This will pick the first <li> element of the <ul> tag, which has several other <li> elements.

To extract a specific <li> element, you can add :nth-of-type(n) to your CSS selector. For instance, you can extract the third <li> element, which in our HTML file is <li>Shared proxies</li>, using the following line:

print(soup.select_one('body ul li:nth-of-type(3)'))

8. How to parse dynamic elements

Most websites these days tend to load content dynamically, meaning data can be left out if JavaScript isn’t triggered to load the content. The requests library and Beautiful Soup libraries aren’t equipped to handle JavaScript-rendered web pages. Consequently, using these libraries to download the HTML document of a website would exclude any dynamically-loaded content.

You’ll have to use other libraries that can render the website by executing JavaScript to parse dynamic elements. Python’s Selenium package offers powerful capabilities to interact with and manipulate DOM elements. In a nutshell, its WebDriver utilizes popular web browsers and renders JavaScript-based dynamic websites quickly. By combining Beautiful Soup with Selenium WebDriver, you can easily parse dynamic content from any website. 

Additionally, there are other ways you can scrape dynamic websites that we have explored in our Playwright and Scrapy Splash tutorials.

Step 1: Install Selenium

First, install Selenium with the below command:

pip install selenium

As of Selenium 4.6, the browser driver is downloaded automatically. Yet, if you’re using an older version of Selenium or the driver wasn’t found, you’ll have to manually download the WebDriver. Visit this page to find the driver download links for the supported web browsers.

Step 2: Import the necessary libraries

Now that you’ve installed all the required dependencies, you can jump right into writing the code. Let’s begin by importing the newly installed library and Beautiful Soup:

from selenium import webdriver
from bs4 import BeautifulSoup

Step 3: Launch the browser

Next, you’ll have to initiate a browser instance using the below code:

driver = webdriver.Chrome()

The above code uses the Chrome() driver to launch an instance of a Chrome browser.

Step 4: Fetch content from a dynamic website

Now, you can use this driver object to fetch dynamic content. So let’s extract the HTML of this JavaScript-rendered dummy website http://quotes.toscrape.com/js/:

driver.get("http://quotes.toscrape.com/js/")
js_content = driver.page_source

As soon as you execute the above code, you’ll notice the Chrome browser instance automatically navigating to the desired website and rendering the JavaScript-based content. The new object named js_content contains the HTML content of the website.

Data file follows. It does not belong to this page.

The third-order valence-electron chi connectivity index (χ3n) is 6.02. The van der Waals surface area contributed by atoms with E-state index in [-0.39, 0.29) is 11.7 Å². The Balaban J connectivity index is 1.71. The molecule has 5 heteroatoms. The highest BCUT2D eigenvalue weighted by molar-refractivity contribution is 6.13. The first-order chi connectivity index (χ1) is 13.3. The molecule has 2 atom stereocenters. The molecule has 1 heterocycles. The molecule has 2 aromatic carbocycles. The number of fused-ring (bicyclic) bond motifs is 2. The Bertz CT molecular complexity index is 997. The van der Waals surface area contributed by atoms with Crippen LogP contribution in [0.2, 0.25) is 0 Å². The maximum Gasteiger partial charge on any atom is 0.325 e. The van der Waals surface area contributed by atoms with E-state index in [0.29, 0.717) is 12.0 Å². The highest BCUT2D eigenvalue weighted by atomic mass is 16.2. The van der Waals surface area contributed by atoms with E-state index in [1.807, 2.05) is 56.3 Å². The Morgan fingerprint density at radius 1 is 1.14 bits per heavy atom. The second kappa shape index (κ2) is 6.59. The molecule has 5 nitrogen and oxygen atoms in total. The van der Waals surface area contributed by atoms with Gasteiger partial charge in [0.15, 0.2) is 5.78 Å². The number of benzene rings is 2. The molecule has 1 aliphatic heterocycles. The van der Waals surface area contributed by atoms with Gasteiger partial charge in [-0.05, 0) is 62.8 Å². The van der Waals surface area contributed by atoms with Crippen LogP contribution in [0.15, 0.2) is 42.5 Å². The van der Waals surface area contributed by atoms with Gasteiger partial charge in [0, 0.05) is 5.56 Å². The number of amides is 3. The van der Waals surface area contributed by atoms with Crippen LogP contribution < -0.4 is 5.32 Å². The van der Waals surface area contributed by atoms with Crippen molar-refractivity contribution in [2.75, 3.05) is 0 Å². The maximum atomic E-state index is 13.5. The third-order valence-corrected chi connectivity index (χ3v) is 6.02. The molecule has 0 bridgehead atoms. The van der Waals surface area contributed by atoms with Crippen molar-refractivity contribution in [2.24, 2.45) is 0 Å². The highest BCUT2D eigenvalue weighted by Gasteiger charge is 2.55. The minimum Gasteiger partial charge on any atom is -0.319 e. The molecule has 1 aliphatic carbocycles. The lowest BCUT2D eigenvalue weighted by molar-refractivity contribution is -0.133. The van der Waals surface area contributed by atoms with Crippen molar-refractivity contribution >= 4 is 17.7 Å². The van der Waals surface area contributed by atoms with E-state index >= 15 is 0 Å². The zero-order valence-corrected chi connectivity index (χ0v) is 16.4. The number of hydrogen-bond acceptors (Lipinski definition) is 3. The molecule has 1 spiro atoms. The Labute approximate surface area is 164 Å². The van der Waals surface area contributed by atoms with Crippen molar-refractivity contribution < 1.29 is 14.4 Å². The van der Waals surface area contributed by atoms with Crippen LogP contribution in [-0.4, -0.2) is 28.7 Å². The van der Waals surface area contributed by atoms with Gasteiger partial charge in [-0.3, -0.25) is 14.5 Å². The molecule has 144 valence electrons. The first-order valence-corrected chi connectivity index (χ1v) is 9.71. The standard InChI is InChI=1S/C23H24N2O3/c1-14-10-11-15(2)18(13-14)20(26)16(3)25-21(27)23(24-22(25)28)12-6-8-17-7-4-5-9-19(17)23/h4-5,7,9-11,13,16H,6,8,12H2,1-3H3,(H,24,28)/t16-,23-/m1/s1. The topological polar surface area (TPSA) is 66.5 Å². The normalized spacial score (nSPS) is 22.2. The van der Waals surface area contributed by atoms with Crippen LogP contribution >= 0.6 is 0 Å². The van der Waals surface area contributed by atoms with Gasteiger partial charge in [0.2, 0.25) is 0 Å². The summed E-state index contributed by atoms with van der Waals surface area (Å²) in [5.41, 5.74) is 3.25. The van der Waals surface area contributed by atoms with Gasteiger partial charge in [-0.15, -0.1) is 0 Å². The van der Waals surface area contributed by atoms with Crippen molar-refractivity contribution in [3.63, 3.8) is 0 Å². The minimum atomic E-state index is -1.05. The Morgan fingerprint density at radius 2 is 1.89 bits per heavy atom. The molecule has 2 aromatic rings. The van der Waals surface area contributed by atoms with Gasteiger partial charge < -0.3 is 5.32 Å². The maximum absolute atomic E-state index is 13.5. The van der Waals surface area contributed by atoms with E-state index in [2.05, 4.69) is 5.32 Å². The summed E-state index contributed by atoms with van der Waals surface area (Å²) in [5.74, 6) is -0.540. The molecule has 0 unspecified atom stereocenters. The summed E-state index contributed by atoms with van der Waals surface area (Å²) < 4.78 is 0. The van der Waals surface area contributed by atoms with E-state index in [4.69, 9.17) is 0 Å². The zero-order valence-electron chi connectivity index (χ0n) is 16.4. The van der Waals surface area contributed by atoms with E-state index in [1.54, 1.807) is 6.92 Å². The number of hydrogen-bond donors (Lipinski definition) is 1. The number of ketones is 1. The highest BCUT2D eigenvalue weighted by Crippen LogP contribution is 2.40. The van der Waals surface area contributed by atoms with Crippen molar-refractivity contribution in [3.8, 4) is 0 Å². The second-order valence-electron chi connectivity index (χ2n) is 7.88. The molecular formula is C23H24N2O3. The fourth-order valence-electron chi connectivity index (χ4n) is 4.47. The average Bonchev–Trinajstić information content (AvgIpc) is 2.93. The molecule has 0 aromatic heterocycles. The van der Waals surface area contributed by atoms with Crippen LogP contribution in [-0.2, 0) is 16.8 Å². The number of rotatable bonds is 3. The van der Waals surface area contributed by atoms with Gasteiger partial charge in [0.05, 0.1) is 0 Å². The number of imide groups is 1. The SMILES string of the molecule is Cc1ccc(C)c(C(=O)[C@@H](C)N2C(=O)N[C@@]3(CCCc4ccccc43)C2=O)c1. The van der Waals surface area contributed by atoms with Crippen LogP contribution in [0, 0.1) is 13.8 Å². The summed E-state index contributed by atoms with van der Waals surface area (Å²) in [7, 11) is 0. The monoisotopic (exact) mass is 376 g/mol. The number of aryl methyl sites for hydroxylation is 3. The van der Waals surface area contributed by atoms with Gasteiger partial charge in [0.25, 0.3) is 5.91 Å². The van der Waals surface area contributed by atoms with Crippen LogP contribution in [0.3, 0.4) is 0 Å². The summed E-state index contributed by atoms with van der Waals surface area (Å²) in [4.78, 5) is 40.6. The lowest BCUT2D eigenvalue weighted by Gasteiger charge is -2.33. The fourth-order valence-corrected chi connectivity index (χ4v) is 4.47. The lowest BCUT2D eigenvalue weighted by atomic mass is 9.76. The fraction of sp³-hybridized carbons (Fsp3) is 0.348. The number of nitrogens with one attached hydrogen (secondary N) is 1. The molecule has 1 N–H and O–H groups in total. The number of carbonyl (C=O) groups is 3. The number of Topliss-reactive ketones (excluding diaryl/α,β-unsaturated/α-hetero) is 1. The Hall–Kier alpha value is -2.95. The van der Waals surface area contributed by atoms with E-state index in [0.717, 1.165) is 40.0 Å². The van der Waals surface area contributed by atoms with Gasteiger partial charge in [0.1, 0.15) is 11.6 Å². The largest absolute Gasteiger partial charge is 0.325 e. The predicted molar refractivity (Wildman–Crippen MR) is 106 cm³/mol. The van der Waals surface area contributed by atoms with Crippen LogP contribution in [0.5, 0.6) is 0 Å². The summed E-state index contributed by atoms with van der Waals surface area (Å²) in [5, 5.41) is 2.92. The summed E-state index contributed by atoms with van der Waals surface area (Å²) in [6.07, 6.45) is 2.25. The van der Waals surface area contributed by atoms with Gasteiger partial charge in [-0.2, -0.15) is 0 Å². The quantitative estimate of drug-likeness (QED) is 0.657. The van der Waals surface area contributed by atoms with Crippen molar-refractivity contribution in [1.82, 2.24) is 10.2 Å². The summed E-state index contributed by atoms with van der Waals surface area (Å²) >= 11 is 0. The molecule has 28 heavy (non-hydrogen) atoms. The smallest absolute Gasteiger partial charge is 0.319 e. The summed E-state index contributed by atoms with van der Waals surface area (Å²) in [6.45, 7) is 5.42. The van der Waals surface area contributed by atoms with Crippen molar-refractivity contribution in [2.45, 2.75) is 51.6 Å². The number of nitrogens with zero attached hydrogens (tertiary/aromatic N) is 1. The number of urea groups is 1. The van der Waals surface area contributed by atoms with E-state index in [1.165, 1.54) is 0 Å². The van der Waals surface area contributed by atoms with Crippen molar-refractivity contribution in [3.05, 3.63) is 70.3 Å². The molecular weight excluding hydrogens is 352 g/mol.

Step 5: Parse the HTML content using Beautiful Soup

Now that you’ve got the HTML content in a string format, you can simply use the BeautifulSoup() constructor to create the Beautiful Soup object with parsed data:

soup = BeautifulSoup(js_content, "html.parser")

You can now navigate the soup object with Beautiful Soup and parse any HTML element using the methods outlined previously. For example, let’s extract the first quote found on our target website. Every quote is within the <span> tag with an attribute set to class="text", so the code line to extract the content from the quote can look like this:

quote = soup.find("span", class_="text")
print(quote.text)

Note the additional underscore _ within class_="text" – you must use it. Otherwise, Python will interpret it as a reserved class keyword.

When parsing dynamic websites, keep in mind that some websites have strong anti-bot measures that can easily detect Selenium-based web scrapers. Mostly, this is achieved by identifying the Selenium web driver's common request patterns and using various other fingerprinting techniques. Thus, it’s extremely difficult to avoid such anti-bot measures. In case your IP address gets blocked, you might want to consider using proxies and implementing other anti-detection methods.

By now you should now have a basic understanding of how Beautiful Soup can be used to parse and extract data. It should be noted that the information presented in this article is useful as introductory material, yet real-world web scraping and parsing with BeautifulSoup is usually much more complicated than this. For a more in-depth look at Beautiful Soup, you’ll hardly find a better source than its official documentation, so be sure to check it out too.

9. Export data to a CSV file

A very common real-world application would be exporting data to a CSV file for later analysis. Although this is outside the scope of this tutorial, let’s take a quick look at how this might be achieved.

First, you would need to install an additional Python library called pandas that helps Python create structured data. This can be easily done by entering the following line in your terminal:

pip install pandas

You should also add this line to the beginning of your code to import the library:

import pandas as pd

Going further, let’s add some lines that’ll export the list we extracted earlier to a CSV file. This is how your full code should look like: